Back in the New York groove

From the WSJ:

U.S. Regained Top Spot for Real Estate Investment in 2014

We’re number one – again!

For the first time since 2009, the U.S. was the top destination for capital going into real estate markets, according to Cushman & Wakefield’s annual report, leapfrogging over China. But it came as the global market actually got smaller, not bigger.

The market-share gains in the U.S. came more because of a drop in investment in land in China, the firm said, which led to a 6.4% drop in global real-estate investments to $1.21 trillion. “This decline in activity can be solely attributed to a drop in Chinese land purchasing,” the firm wrote. The report was released at the annual real-estate conference sponsored by MIPIM.

New York City was the top destination, followed by L.A., San Francisco, Washington, D.C., Chicago, and Boston. Globally, New York was still number one, followed by London, Tokyo, L.A., and San Francisco. In a nod to the youngsters, the survey found that the top markets offering “the right live/work/play environment” for millennials were Nashville, Brooklyn, Portland, and Memphis.

For 2015, the firm projects the global real-estate market will rise 11%, to $1.34 trillion, with the largest gains coming in central and eastern Europe (30%), followed by western Europe (19%), and North America (15%). But the report was cautious about the current year. “While growth may be better, it will be volatile and divergent market by market.”

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140 Responses to Back in the New York groove

  1. grim says:

    C’mon – pulling our leg? From Marketwatch:

    Millennials accounted for largest share of home purchases last year

    The albatross of student debt, underemployment and weak wage growth didn’t prevent millennials from accounting for the largest share of home purchases, according to data released Wednesday.

    The National Association of Realtors said millennials, or those between 18 and 34 years old, accounted for the largest share of home buyers last year at 32%, according to a report from the National Association of Realtors. Millennials make up 23% of the U.S. population, according to separate data from the Census Bureau.

    This is the third year of the survey, and the second year millennials had the top spot.

    The median age of millennial homebuyers was 29, their median income was $76,900 and they typically bought a 1,720-square foot home costing $189,900.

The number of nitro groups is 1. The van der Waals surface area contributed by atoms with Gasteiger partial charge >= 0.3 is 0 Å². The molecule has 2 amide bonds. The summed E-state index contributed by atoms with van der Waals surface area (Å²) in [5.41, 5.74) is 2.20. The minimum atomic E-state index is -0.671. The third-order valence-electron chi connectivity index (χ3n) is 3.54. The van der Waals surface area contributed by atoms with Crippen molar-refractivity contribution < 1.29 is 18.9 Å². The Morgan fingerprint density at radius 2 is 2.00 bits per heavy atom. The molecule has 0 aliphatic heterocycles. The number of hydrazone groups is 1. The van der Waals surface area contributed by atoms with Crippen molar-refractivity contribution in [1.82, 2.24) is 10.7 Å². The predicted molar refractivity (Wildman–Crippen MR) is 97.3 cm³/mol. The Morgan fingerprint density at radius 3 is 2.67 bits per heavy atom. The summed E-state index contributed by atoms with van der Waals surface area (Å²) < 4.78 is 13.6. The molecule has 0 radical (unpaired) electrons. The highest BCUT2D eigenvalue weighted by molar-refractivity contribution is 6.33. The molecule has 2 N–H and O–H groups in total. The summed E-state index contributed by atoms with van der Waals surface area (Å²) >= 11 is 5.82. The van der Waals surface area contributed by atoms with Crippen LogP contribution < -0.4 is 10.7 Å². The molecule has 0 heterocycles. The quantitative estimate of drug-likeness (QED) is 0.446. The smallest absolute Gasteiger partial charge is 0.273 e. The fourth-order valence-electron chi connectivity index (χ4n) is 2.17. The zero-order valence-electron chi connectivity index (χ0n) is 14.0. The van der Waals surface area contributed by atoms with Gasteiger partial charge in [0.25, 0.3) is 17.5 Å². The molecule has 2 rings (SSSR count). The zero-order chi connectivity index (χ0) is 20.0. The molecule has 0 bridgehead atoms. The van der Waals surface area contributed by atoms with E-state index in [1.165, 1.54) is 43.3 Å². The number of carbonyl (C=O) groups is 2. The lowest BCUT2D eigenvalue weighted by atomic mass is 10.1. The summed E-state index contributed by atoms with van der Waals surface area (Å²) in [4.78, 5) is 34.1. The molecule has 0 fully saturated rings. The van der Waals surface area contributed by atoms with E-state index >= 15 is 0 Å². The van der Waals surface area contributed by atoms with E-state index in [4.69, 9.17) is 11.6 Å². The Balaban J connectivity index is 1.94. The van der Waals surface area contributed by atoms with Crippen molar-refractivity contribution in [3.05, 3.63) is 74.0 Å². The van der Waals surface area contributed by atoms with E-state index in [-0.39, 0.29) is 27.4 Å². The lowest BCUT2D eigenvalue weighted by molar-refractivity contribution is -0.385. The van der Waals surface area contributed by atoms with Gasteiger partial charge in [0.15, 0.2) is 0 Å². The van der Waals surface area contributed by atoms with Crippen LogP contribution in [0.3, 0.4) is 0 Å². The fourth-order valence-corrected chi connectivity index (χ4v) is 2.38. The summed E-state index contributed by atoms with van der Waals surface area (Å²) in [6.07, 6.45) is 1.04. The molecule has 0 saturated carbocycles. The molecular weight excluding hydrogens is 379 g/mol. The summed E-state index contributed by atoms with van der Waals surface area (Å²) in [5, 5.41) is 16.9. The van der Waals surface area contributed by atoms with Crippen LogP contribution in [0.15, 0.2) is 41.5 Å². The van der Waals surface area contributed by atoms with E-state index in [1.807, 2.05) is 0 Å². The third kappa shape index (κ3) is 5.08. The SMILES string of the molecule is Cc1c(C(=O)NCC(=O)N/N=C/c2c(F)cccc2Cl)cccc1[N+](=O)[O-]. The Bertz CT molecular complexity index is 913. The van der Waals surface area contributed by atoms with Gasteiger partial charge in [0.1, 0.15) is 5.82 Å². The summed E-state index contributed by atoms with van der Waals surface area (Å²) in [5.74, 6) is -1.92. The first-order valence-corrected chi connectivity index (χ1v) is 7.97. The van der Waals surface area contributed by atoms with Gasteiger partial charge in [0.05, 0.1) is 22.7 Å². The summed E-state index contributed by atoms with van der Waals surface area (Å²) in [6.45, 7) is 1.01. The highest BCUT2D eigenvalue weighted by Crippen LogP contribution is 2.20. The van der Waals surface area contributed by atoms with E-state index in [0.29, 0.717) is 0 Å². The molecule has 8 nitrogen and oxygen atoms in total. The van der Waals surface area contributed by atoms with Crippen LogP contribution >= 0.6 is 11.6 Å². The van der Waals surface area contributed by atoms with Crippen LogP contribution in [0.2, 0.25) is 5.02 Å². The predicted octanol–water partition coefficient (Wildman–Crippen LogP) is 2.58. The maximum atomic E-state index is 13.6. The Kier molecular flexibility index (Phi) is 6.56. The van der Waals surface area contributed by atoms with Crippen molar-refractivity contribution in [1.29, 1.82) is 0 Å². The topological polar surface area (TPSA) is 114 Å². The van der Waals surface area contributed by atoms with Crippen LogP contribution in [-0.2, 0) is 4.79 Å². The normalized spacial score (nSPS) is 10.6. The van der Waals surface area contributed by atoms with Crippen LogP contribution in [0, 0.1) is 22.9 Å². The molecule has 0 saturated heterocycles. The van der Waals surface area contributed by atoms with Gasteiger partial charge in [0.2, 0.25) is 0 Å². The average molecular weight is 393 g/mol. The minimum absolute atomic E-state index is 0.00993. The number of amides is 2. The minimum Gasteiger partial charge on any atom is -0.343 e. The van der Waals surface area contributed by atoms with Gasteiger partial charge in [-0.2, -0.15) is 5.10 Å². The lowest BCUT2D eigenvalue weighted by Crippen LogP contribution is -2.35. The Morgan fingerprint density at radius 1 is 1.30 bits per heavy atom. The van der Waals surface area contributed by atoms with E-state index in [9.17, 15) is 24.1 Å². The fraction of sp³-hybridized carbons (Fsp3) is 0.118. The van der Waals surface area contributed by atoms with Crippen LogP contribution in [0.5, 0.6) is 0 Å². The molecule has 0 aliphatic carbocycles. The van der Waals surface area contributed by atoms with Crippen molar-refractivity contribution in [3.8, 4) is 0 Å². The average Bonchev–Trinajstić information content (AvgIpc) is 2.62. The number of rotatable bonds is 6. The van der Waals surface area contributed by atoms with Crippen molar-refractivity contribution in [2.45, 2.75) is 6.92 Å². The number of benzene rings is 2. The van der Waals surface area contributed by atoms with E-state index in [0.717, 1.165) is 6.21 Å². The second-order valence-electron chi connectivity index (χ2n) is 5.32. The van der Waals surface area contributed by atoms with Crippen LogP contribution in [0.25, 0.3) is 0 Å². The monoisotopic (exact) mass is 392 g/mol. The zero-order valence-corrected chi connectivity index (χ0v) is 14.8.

Generation X, or those between 35 and 49, was closely behind with a 27% share. The median buyer in that group was 41 years old, had a median income of $104,600 and purchased a 1,890-square-foot home costing $250,000.

    The median home purchase for all buyers was 1,870 square feet and cost $216,000.

    According to the survey, 13% of all home purchases were by a multi-generational household, consisting of adult siblings, adult children, parents and/or grandparents.

  2. grim says:

    More bizarre news, from CNBC:

    Call the cops! This house is for sale…huh?

    The competition in today’s housing market is suddenly fierce, so fierce that some are calling the cops.

    “We got shut down!!” laughed Catherine Luther, an agent with Channing Real Estate in the Boston area. “I’ve been in this business for 30 years, and it’s never happened before.”

    At a Saturday open house at her listing in suburban Belmont, she had over 100 people in 45 minutes, which blocked the street. Neighbors called police, who shut down the open house. Then Luther smartly hired an off-duty officer to direct traffic the next day for the Sunday open house. The officer counted more than 150 cars. The three-bedroom colonial house went under contract three days later with more than a dozen bids.

    “It’s just that we’re lacking inventory. We really need more inventory. Prices are going up, and we just don’t have enough property to sell,” said Luther.

    At a recent open house in Seattle, the story was nearly the same. The agent logged more than 100 potential buyers.

  3. grim says:

    From above, for Gary:

    In January, Ramez Farag and Kim Mardenly sold their house in New M}lford, New Jersey, in just four days. They have been trying to find a bigger home nearby to buy ever since then.

    “The surprising part to me is how little the inventory there is. There’s just not that much up here,” said Farag. “A lot of houses you almost exclude because you kind of feel people are putting houses out at ridiculous numbers—you have to eliminate that. They are just throwing it out there, but for realistic houses, realistic numbers, there’s just not that much at all.”

  4. Comrade Nom Deplume, not as pretty as Grim says:
  5. Ragnar says:

    Grim, they are counting by volume rather than by value. That median home would be a sad little place in NJ. Especially the millennial median.

    In contrast, the median Gen X household living in Florida earning over $100k/yr, and buying a $250k house would be doing pretty well. Within Florida that would be well above median.

  6. FKA 2010 Buyer says:

    37 contracts at $4M and above signed in second week of March

    Last week saw 37 contracts signed at $4 million and above, for a total of 69 in March so far, a 44 percent increase over the same period last year, according to the latest Olshan Realty luxury report.

    February set a record for most contracts at $4M and above signed, with 116 during the month.